Pigza is so out of control that its pretty scary. He is constantly getting into trouble because he gets so revved
up. He puts a key on a piece of string
and swallows it, and then pulls the string and retrieves the key. Except for the time when the key is not on
its string, but he forgets and swallows it anyway. He also puts his finger in a pencil sharpener, runs with scissors
and cuts the tip of a girls nose off.
He is suspended from school, and goes to a Special Education Center,
where he gets better help.
He was already on medication, and he
takes it fairly regularly, but it doesnt seem to be very effective. Some of his problems are related to his
family. His mother has had problems
with alcohol in the past, and even now she is pleased when Joey makes her an
Amaretto with Mountain Dew. The
previous year, Joey lived with his Grandma, because his mother wasnt in a fit
state to look after her son. But his
Grandma was nasty to him, and told him his mother didnt want to visit him
because he was badly behaved. No wonder
that Joey feels worried about his family and what is going to happen to
Not all parents will feel that this
is appropriate reading for young children; the book jacket suggests ages 10 and
up, but parents may want to take a look at the book first, before allowing
their children to read it. It is
fast-paced and gives a sympathetic picture of Joeys inner life. Hes also quite funny; when he answers back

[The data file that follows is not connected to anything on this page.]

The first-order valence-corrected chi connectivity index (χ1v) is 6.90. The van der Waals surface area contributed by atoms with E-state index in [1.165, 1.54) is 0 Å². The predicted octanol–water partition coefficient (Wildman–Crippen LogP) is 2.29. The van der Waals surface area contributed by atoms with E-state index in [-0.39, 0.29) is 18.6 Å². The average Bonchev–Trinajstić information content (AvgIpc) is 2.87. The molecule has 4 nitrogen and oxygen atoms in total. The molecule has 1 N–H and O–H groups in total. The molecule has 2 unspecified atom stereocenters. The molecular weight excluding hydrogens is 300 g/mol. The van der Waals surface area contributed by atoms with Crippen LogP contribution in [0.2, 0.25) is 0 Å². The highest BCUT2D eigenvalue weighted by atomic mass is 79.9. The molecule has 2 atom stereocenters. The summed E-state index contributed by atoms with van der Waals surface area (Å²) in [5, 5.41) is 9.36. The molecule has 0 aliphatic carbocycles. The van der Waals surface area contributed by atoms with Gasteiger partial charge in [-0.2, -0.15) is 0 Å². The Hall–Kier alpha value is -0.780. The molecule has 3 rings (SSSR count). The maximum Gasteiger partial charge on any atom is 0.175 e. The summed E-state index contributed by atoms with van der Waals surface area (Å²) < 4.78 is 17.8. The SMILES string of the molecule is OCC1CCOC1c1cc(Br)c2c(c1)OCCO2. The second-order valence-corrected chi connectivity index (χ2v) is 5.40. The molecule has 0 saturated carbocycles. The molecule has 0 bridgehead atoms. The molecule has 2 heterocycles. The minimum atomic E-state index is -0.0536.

to his teachers, Can I get back to you on that? its hard not to laugh even
if he is being rude.
The reader never learns exactly what
is wrong with Joey; maybe its ADHD, or adjustment disorder, or depression, or
conduct disorder. It doesnt really
make much difference for the purposes of the story; its enough to know that
Joey gets so wired that he goes wild. Reading
about Joey may help children to accept kids they know who keep on getting into
trouble, and maybe, if they themselves are like Joey, they might feel that
theres some hope for them.
Jack Gantos reads the unabridged
audiobook himself, and he does a good job. He brings his words alive, and makes the story even more
© 2002 Christian Perring. First Serial Rights.
Perring, Ph.D., is Chair of the Philosophy Department at Dowling College,
Long Island. He is editor of Metapsychology Online Review. His main
research is on philosophical issues in psychiatry. He is especially interested
in exploring how philosophers can play a greater role in public life, and he is
keen to help foster communication between philosophers, mental health
professionals, and the general public.